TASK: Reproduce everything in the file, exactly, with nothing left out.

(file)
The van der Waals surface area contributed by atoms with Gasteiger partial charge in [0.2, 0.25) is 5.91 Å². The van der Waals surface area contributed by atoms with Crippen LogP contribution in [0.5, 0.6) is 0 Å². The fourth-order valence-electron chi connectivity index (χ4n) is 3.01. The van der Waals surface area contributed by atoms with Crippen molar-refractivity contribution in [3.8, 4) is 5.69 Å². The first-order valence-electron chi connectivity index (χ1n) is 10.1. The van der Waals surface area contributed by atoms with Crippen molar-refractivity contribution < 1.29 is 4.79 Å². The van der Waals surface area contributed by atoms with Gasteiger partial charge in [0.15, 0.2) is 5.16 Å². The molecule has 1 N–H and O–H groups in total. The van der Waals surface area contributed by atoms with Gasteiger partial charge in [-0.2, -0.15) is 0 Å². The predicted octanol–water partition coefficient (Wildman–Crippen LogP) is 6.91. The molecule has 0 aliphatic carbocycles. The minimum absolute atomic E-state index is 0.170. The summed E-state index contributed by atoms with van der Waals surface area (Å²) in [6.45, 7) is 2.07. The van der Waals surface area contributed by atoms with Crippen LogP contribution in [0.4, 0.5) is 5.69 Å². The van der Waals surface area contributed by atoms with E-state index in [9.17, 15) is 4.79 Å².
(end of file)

The van der Waals surface area contributed by atoms with Gasteiger partial charge in [0.2, 0.25) is 5.91 Å². The van der Waals surface area contributed by atoms with Crippen LogP contribution in [0.5, 0.6) is 0 Å². The fourth-order valence-electron chi connectivity index (χ4n) is 3.01. The van der Waals surface area contributed by atoms with Crippen molar-refractivity contribution in [3.8, 4) is 5.69 Å². The first-order valence-electron chi connectivity index (χ1n) is 10.1. The van der Waals surface area contributed by atoms with Crippen molar-refractivity contribution < 1.29 is 4.79 Å². The van der Waals surface area contributed by atoms with Gasteiger partial charge in [0.15, 0.2) is 5.16 Å². The molecule has 1 N–H and O–H groups in total. The van der Waals surface area contributed by atoms with Gasteiger partial charge in [-0.2, -0.15) is 0 Å². The predicted octanol–water partition coefficient (Wildman–Crippen LogP) is 6.91. The molecule has 0 aliphatic carbocycles. The minimum absolute atomic E-state index is 0.170. The summed E-state index contributed by atoms with van der Waals surface area (Å²) in [6.45, 7) is 2.07. The van der Waals surface area contributed by atoms with Crippen LogP contribution in [0.4, 0.5) is 5.69 Å². The van der Waals surface area contributed by atoms with E-state index in [9.17, 15) is 4.79 Å².